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Chapter 5 Z ω = 0, 1T ω = 0, ω  0. Example: Are any of the assets in the economy 0 0 1 Z=  1 2 0    redundant? Solution: Solve Z ω = 0, 1T ω = 0, the only possible solution is ω = 0. Hence none of the assets in Z is redundant.  Z Question for thought: What can be said of the matrix  T  if one of the assets in Z is 1    redundant? 3. Contingent Claims and Derivative Assets Definition: A Contingent Claim or Derivative Asset’s end of term payoff is exactly determined by the payoffs on one or more of the other assets. Common types of derivative assets are put and call options, warrants, rights offerings, futures and forward contracts, and convertible or more exotic types of bonds. Some examples of these. Definitions: 1) A (one period) forward contract = the obligation to purchase, at the end of the period, a set number of units (shares) of a particular primitive asset at a price specified at the beginning of the period. 2) A short position in a (one period) forward contract = the obligation to sell, at the end of the period, a set number of units (shares) of a particular primitive asset at a price specified at the beginning of the period. 3) A call option = the right, but not the obligation, to purchase, at the end of the period, a set number of units (shares) of a particular primitive asset at a price specified at the beginning of the period. - the price is known as striking or exercise prices. 4) A put option = the right, but not the obligation, to purchase, at the end of the period, a set number of units (shares) of a particular primitive asset at a price specified at the beginning of the period. 5) An insurable portfolio pays off only in one particular state. Hence, state s is insurable if there exists a solution to Z = es where es is the sth column of the identity matrix. 1T is the cost per dollar of the insurance policy against the occurrence of state s. Theorem: A state is insurable iff the asset returns in this state are linearly independent of the returns on the assets in the other states.

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Chapter 5 Proof: If zs. is linearly dependent of the other state return vectors, then zs. =  λσ zσ
 s

Thus for all

, zs.T =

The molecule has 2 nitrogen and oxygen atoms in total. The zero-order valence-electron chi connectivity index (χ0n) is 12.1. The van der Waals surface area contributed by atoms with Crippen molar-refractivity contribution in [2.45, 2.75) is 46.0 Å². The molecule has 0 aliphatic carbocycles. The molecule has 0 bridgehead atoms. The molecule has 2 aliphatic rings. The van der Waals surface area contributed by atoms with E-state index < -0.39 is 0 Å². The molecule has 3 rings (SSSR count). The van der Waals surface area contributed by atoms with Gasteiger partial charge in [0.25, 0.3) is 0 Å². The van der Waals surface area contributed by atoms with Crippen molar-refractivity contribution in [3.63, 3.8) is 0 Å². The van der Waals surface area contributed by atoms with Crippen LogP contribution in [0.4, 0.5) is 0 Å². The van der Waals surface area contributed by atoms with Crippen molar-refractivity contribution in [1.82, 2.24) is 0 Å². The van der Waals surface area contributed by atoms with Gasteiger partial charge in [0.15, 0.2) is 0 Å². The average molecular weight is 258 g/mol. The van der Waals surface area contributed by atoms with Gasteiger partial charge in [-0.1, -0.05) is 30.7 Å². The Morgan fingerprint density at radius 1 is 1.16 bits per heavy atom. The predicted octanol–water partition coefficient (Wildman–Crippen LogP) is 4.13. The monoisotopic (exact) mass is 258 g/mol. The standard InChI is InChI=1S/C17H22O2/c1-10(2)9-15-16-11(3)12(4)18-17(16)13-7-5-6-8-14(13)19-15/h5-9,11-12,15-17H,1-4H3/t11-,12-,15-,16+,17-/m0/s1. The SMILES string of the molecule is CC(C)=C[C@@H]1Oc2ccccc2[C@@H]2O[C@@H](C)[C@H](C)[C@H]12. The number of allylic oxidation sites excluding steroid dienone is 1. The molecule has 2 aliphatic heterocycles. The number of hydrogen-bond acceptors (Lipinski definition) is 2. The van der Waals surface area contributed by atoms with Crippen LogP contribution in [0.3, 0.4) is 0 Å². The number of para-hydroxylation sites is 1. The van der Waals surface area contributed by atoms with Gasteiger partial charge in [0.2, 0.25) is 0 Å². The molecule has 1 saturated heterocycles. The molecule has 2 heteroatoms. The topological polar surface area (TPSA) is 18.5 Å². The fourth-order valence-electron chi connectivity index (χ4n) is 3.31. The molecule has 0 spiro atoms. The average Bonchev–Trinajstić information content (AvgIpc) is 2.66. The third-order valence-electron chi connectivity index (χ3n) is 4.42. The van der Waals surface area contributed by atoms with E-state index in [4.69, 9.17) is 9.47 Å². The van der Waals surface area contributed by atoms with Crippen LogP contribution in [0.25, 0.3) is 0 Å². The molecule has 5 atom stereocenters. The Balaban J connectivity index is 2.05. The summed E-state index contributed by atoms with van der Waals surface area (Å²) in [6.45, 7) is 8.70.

 

λσ zσ T

s

Choose the particular

in the definition, we have

 

λσ zσ T =0 because Z

= es

s

. But on the lhs, same condition implies zs.T

On the other hand, if zs. is not linearly dependent of the other state return vectors, then Z = es has nonzero solution - by algebraic construction.

3 2     2 Example: Consider the economy Z=  1 2  . The portfolio   has return pattern  1    2 4    4   st nd rd  0  . So insurance against 1 state is possible at cost ¼. The returns in the 2 and 3 0   states are collinear, so insurance is not available for either.
4. Dominance and arbitrage One portfolio w1 is said to be dominant of w2 if Z w1  Z w2 . (*) Here the  is strict for at least one component. Since the dominated portfolio never outperforms the dominating one, investor should prefer to hold the dominating one. Remark: The existence of a dominated portfolio here demonstrates that there is no bounded optimal portfolio for any investor To show this, let w1 be a portfolio that dominates w2 and define x = Z(w1 – w2). From (*), x≥0. Now any portfolio w is dominated by w + γ(w1 – w2) for any γ>0. This is because 1T (w + γ(w1 – w2)) = 1+γ(1-1) = 1 Z (w + γ(w1 – w2)) = Zw + γx ≥ Zw hence a portfolio

and the dominance is verified. Since γ>0 is arbitrary, it can be as large as possible, hence the dominance is unbounded. If a solution to 1T η ≤ 0, Zη ≥ 0. (**) exists, we call that solution an arbitrage opportunity of the first type. Note that at least one of the components of Zη is strictly non-negative. When the first equation in (**) is an equality, η is an arbitrage portfolio creating a zero investment arbitrage opportunity.

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Chapter 5 A negative investment arbitrage or an arbitrage opportunity of the second type exists is there is a solution to 1T η < 0, Zη ≥ or = 0. (***) Remark: The principle distinction is that arbitrage of the first kind guarantees positive returns with non-positive commitments (think of borrowing and lending at different rates) whereas the second kind guarantees non-negative returns with negative commitments (a "free lunch"). Examples: 1) An economy in which there are arbitrage opportunities only of the second type is

2   5 Z=    5  2 .    For any η, we clearly have Z η = ((5 η1 + 2 η2), -(5 η1 + 2 η2)) which can not satisfy (**) unless η is identically = 0, however, η’ =(2, -5) satisfy (**): 1T η = -3 < 0, Zη = 0.